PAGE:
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Ethiopian distance legend toys with running Two Oceans
- Updated: April 4, 2015
By Mark Etheridge
Arguably the most complete distance runner to grace the global athletics scene, Ethiopia’s Haile Gebrselassie has not ruled out ticking yet another box… on South African soil.
The adidas sports brand ambassador was in Cape Town to attend the iconic Old Mutual Two Oceans ultra-marathon around the peninsula on Saturday morning.
Before the race he took time out to reflect on his past and gaze into the future.
He’s had international wins from distances ranging between 1500m on the track and 42.2 kilometres on the road, and boasts two Olympic gold medals, eight world championship gold medals and set 27 world records across the athletics spectrum.
‘I’m definitely taking time to have a look at the Two Oceans ultra-marathon while I’m here,’ said the 41-year-old with his trademark toothy grin. He celebrates his 42nd birthday later this month.
‘It’s not that much longer than a marathon, only 14km which should be easy enough to cover. I reckon I’d definitely finish in three hours something. But as you can see I’m not that well prepared right now, I’ve put on 3kg since my competitive days.
‘It’s a very unique distance and race, Two Oceans but we’ll just have to see in future years.’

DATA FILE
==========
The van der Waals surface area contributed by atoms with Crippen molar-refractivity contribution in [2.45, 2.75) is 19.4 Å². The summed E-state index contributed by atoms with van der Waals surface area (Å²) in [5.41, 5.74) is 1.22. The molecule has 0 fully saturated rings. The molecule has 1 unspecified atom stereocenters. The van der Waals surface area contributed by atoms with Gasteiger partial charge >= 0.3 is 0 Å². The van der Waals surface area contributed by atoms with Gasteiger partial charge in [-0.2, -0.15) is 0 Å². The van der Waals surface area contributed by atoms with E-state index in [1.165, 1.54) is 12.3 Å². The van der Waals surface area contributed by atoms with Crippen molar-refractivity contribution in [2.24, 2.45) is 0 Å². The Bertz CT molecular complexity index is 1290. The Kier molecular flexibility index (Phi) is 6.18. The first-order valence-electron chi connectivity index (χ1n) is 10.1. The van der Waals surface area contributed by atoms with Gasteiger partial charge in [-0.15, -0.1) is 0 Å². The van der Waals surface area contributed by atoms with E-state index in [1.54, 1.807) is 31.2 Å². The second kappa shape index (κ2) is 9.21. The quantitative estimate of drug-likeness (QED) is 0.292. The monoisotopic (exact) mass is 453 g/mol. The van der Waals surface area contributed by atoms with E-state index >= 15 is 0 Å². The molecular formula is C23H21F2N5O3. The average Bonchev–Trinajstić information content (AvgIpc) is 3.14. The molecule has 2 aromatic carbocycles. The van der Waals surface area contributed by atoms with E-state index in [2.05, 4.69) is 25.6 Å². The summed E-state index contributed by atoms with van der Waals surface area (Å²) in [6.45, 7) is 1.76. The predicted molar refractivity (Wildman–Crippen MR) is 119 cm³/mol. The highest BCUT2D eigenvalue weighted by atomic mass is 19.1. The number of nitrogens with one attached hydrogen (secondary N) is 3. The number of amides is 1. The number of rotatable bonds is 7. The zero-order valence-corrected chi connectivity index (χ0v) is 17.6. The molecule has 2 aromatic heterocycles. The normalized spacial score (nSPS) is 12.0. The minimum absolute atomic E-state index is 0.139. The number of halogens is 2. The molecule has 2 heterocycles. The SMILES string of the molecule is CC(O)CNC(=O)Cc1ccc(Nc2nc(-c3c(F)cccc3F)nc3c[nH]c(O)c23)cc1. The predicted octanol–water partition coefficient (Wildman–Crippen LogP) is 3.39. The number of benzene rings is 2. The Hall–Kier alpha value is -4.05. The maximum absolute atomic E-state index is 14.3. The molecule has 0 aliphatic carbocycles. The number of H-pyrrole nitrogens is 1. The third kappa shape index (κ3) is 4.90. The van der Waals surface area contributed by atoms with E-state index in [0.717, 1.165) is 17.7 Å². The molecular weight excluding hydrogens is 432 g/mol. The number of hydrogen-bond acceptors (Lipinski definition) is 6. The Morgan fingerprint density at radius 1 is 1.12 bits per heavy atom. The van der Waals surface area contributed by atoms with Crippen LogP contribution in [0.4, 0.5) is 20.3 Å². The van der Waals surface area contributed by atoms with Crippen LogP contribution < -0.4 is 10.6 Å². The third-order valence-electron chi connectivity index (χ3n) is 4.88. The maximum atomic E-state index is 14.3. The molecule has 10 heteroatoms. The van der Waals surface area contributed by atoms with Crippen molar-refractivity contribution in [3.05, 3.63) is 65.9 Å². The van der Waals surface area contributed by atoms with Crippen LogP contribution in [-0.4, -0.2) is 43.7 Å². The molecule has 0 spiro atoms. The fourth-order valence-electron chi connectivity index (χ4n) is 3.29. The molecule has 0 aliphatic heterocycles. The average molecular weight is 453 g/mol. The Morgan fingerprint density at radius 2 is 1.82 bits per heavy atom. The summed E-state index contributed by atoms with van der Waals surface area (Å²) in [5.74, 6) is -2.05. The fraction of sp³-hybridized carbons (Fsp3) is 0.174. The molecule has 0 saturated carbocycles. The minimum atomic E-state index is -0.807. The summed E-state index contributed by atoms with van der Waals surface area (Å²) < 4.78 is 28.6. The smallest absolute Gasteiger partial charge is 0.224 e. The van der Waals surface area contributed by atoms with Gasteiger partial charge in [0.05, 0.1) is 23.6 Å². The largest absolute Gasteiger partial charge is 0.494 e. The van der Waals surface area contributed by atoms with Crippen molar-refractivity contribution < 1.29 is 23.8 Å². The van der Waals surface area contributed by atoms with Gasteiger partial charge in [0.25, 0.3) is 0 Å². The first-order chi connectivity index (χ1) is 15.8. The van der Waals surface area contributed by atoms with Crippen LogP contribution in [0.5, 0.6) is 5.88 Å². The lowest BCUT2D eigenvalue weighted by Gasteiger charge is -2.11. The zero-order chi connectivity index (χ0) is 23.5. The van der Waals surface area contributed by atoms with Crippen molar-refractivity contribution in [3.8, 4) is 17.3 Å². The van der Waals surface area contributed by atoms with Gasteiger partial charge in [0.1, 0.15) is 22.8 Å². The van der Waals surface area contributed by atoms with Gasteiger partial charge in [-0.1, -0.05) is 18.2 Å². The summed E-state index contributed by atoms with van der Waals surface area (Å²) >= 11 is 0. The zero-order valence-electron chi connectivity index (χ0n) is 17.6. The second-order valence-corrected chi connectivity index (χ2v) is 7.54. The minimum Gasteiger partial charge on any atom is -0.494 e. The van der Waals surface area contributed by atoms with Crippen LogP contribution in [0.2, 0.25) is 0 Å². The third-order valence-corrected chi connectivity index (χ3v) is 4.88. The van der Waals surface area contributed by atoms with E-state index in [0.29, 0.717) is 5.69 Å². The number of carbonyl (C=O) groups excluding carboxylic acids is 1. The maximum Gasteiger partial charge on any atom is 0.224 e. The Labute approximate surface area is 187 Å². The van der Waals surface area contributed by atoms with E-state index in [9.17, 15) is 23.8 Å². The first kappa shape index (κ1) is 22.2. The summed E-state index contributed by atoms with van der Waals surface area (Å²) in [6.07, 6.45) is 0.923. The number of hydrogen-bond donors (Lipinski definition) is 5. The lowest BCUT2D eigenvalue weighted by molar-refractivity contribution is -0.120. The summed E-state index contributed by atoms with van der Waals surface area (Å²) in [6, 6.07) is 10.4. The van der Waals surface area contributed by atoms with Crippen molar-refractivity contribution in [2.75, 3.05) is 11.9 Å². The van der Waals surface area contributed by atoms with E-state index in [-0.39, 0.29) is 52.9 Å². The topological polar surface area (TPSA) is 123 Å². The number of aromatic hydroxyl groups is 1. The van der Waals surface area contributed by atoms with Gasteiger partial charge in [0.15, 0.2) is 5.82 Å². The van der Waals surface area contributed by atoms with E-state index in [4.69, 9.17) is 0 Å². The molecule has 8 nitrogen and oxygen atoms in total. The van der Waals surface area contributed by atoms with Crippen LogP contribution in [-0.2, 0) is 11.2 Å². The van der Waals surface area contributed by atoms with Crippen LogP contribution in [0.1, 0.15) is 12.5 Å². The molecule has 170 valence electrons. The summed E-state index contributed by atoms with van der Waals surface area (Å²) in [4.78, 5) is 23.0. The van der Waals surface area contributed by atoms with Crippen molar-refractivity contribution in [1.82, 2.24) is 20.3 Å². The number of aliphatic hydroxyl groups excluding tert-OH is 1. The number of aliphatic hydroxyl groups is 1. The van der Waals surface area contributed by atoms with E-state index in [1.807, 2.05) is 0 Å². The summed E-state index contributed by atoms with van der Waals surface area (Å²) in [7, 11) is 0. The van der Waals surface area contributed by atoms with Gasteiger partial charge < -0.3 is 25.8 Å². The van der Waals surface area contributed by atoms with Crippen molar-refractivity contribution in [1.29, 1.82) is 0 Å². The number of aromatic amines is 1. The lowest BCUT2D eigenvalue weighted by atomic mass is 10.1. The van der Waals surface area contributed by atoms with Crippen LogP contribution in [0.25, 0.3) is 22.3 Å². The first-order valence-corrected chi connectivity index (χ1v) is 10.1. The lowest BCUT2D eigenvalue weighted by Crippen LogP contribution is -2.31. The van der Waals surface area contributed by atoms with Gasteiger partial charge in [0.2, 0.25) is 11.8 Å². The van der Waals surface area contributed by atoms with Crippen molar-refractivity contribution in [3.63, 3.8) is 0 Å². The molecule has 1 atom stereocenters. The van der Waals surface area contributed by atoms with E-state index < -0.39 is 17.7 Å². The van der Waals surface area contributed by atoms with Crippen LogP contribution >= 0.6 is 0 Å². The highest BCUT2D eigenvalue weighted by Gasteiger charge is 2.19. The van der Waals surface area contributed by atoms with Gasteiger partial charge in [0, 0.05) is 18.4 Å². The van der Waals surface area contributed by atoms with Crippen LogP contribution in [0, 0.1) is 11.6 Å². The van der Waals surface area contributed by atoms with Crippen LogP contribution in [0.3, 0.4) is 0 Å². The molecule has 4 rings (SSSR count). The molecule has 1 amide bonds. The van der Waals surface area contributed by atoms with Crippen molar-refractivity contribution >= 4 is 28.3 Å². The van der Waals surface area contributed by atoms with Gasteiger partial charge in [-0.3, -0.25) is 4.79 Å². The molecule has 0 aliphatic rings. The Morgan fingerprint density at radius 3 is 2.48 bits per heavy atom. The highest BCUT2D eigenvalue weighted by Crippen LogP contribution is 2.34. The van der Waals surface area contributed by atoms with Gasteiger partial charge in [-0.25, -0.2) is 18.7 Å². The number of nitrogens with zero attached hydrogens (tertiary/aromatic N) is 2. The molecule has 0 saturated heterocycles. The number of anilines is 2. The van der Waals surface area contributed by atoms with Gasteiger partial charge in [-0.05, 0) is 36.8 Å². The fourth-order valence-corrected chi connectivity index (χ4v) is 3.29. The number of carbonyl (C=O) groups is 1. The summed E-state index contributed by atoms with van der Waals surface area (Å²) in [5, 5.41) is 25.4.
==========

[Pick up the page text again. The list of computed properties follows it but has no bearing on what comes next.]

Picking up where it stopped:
Looking back to his early years and Gebrselassie said his father had initially frowned on his son’s running. ‘He said I must rather concentrate on my studies. He started taking it seriously when I won the world 10,000m title in Stuttgart in 1983. I won a car but he wouldn’t believe it. “A car – for running?”. He just couldn’t believe it.
‘But when the car finally arrived in Addis Ababa three months later then he realised how serious it was! He watched a video of the race and marvelled at how nice people could be to give a car to people who do nothing but running!’
Sponsored by adidas since 1992, Gebrselassie’s first pair of running shoes were donated by his older brother.
‘Over the years it’s nothing short of amazing how the technology of shoes has evolved completely.’
Asked to try and explain the dominance of East Africans on the road running scene, Gebrselassie said it wasn’t one particular thing.
‘It’s really a combination. I think it has to be your place of birth, how your grow up, your culture etc. Remember that most of East African runners come from areas of 1500m above sea level and many places in Ethiopia are 2500m above sea level.
‘Also, all the world class Ethiopian runners come from the countryside and not the cities so there are no junk food distractions and the lifestyle is simple.
‘And there’s a lot of identity in the various villages. People see someone from one village doing well and they say I want to be just as good as that guy in my village so there is lots of rivalry.’
Gebrselassie went back to the Two Oceans attraction as he wrapped up. ‘Two Oceans and even Comrades would be lovely to add to my collection. I’m afraid though… 56km is very different and we’d need special training to adapt for that distance.’
Scared is also something that his rivals would be should a fully fit Gebrselassie finally turn his attention to Two Oceans and beyond in the next few year.
Picture of Gebrselassie running the International Friendship run at Cape Town’s Waterfront on Friday courtesy of Magna Carta